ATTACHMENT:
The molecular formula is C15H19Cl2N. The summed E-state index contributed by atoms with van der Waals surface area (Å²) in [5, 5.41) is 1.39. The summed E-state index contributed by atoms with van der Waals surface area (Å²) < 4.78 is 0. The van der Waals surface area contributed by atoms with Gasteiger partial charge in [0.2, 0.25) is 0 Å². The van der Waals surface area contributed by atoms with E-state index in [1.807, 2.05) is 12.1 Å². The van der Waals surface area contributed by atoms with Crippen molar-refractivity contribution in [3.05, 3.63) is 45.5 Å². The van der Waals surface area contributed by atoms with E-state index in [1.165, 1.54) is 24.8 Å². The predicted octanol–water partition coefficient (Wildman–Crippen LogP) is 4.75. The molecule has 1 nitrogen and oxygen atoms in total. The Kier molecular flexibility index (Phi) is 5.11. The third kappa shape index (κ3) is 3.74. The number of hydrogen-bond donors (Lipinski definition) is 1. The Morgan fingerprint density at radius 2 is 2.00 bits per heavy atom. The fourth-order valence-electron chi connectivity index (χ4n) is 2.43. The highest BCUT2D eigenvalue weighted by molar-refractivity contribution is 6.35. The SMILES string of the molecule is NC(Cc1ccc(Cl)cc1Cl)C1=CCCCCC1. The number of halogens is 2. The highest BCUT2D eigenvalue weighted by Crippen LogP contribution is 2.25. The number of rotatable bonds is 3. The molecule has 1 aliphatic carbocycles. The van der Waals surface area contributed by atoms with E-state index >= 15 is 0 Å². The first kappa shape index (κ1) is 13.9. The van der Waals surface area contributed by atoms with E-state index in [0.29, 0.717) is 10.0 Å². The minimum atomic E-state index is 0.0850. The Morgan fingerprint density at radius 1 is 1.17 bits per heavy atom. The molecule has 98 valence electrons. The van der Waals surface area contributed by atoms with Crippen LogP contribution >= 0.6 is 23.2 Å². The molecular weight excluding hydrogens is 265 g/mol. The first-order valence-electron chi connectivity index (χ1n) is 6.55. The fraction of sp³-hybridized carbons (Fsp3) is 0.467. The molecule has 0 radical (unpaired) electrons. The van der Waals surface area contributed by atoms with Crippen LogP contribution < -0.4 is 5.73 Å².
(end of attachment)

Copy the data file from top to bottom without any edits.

The molecular formula is C15H19Cl2N. The summed E-state index contributed by atoms with van der Waals surface area (Å²) in [5, 5.41) is 1.39. The summed E-state index contributed by atoms with van der Waals surface area (Å²) < 4.78 is 0. The van der Waals surface area contributed by atoms with Gasteiger partial charge in [0.2, 0.25) is 0 Å². The van der Waals surface area contributed by atoms with E-state index in [1.807, 2.05) is 12.1 Å². The van der Waals surface area contributed by atoms with Crippen molar-refractivity contribution in [3.05, 3.63) is 45.5 Å². The van der Waals surface area contributed by atoms with E-state index in [1.165, 1.54) is 24.8 Å². The predicted octanol–water partition coefficient (Wildman–Crippen LogP) is 4.75. The molecule has 1 nitrogen and oxygen atoms in total. The Kier molecular flexibility index (Phi) is 5.11. The third kappa shape index (κ3) is 3.74. The number of hydrogen-bond donors (Lipinski definition) is 1. The Morgan fingerprint density at radius 2 is 2.00 bits per heavy atom. The fourth-order valence-electron chi connectivity index (χ4n) is 2.43. The highest BCUT2D eigenvalue weighted by molar-refractivity contribution is 6.35. The SMILES string of the molecule is NC(Cc1ccc(Cl)cc1Cl)C1=CCCCCC1. The number of halogens is 2. The highest BCUT2D eigenvalue weighted by Crippen LogP contribution is 2.25. The number of rotatable bonds is 3. The molecule has 1 aliphatic carbocycles. The van der Waals surface area contributed by atoms with E-state index >= 15 is 0 Å². The first kappa shape index (κ1) is 13.9. The van der Waals surface area contributed by atoms with E-state index in [0.29, 0.717) is 10.0 Å². The minimum atomic E-state index is 0.0850. The Morgan fingerprint density at radius 1 is 1.17 bits per heavy atom. The molecule has 98 valence electrons. The van der Waals surface area contributed by atoms with Crippen LogP contribution >= 0.6 is 23.2 Å². The molecular weight excluding hydrogens is 265 g/mol. The first-order valence-electron chi connectivity index (χ1n) is 6.55. The fraction of sp³-hybridized carbons (Fsp3) is 0.467. The molecule has 0 radical (unpaired) electrons. The van der Waals surface area contributed by atoms with Crippen LogP contribution < -0.4 is 5.73 Å².